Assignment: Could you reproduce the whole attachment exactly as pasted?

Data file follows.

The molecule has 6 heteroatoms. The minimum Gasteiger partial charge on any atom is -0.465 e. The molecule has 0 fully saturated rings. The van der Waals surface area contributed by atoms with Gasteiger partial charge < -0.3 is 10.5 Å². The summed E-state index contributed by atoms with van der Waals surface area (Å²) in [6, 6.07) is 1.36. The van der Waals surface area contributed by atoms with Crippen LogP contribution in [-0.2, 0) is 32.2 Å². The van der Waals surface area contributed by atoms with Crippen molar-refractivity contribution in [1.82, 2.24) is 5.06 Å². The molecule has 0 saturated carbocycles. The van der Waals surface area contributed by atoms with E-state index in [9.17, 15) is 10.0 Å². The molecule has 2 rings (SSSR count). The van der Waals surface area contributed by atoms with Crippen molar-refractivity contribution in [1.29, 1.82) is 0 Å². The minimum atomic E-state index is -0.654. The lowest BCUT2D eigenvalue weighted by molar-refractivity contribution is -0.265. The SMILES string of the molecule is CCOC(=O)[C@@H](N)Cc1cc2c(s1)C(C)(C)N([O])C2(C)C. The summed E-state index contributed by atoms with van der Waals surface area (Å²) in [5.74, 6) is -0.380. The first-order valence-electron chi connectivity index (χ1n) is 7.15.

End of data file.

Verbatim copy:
The molecule has 6 heteroatoms. The minimum Gasteiger partial charge on any atom is -0.465 e. The molecule has 0 fully saturated rings. The van der Waals surface area contributed by atoms with Gasteiger partial charge < -0.3 is 10.5 Å². The summed E-state index contributed by atoms with van der Waals surface area (Å²) in [6, 6.07) is 1.36. The van der Waals surface area contributed by atoms with Crippen LogP contribution in [-0.2, 0) is 32.2 Å². The van der Waals surface area contributed by atoms with Crippen molar-refractivity contribution in [1.82, 2.24) is 5.06 Å². The molecule has 0 saturated carbocycles. The van der Waals surface area contributed by atoms with E-state index in [9.17, 15) is 10.0 Å². The molecule has 2 rings (SSSR count). The van der Waals surface area contributed by atoms with Crippen molar-refractivity contribution in [1.29, 1.82) is 0 Å². The minimum atomic E-state index is -0.654. The lowest BCUT2D eigenvalue weighted by molar-refractivity contribution is -0.265. The SMILES string of the molecule is CCOC(=O)[C@@H](N)Cc1cc2c(s1)C(C)(C)N([O])C2(C)C. The summed E-state index contributed by atoms with van der Waals surface area (Å²) in [5.74, 6) is -0.380. The first-order valence-electron chi connectivity index (χ1n) is 7.15.